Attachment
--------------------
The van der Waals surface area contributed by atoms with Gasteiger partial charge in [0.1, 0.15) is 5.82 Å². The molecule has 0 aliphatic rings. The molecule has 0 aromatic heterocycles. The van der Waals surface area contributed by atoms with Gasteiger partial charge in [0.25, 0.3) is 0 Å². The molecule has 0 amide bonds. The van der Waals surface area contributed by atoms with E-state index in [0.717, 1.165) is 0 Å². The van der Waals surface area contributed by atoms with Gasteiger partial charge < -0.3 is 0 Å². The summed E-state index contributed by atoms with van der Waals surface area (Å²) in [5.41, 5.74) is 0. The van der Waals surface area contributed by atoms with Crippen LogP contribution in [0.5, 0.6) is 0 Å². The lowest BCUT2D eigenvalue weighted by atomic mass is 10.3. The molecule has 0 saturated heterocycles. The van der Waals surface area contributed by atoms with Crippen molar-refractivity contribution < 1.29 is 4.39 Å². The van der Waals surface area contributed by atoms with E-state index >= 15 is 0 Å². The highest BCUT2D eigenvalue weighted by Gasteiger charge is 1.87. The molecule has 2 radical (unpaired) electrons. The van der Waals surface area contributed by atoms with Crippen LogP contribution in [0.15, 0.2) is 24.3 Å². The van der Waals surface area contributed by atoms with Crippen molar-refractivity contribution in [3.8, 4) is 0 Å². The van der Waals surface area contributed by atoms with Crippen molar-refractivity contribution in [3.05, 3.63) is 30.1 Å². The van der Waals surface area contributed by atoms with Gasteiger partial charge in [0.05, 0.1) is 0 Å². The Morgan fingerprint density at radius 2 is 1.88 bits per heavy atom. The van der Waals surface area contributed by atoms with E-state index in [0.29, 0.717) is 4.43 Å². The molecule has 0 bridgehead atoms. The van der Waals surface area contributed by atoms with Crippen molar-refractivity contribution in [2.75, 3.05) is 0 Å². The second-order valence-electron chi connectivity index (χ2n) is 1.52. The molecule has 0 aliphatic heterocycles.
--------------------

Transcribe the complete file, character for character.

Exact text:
The van der Waals surface area contributed by atoms with Gasteiger partial charge in [0.1, 0.15) is 5.82 Å². The molecule has 0 aliphatic rings. The molecule has 0 aromatic heterocycles. The van der Waals surface area contributed by atoms with Gasteiger partial charge in [0.25, 0.3) is 0 Å². The molecule has 0 amide bonds. The van der Waals surface area contributed by atoms with E-state index in [0.717, 1.165) is 0 Å². The van der Waals surface area contributed by atoms with Gasteiger partial charge < -0.3 is 0 Å². The summed E-state index contributed by atoms with van der Waals surface area (Å²) in [5.41, 5.74) is 0. The van der Waals surface area contributed by atoms with Crippen LogP contribution in [0.5, 0.6) is 0 Å². The lowest BCUT2D eigenvalue weighted by atomic mass is 10.3. The molecule has 0 saturated heterocycles. The van der Waals surface area contributed by atoms with Crippen molar-refractivity contribution < 1.29 is 4.39 Å². The van der Waals surface area contributed by atoms with E-state index >= 15 is 0 Å². The highest BCUT2D eigenvalue weighted by Gasteiger charge is 1.87. The molecule has 2 radical (unpaired) electrons. The van der Waals surface area contributed by atoms with Crippen LogP contribution in [0.15, 0.2) is 24.3 Å². The van der Waals surface area contributed by atoms with Crippen molar-refractivity contribution in [3.8, 4) is 0 Å². The van der Waals surface area contributed by atoms with Crippen molar-refractivity contribution in [3.05, 3.63) is 30.1 Å². The van der Waals surface area contributed by atoms with Gasteiger partial charge in [0.05, 0.1) is 0 Å². The Morgan fingerprint density at radius 2 is 1.88 bits per heavy atom. The van der Waals surface area contributed by atoms with E-state index in [0.29, 0.717) is 4.43 Å². The molecule has 0 bridgehead atoms. The van der Waals surface area contributed by atoms with Crippen molar-refractivity contribution in [2.75, 3.05) is 0 Å². The second-order valence-electron chi connectivity index (χ2n) is 1.52. The molecule has 0 aliphatic heterocycles.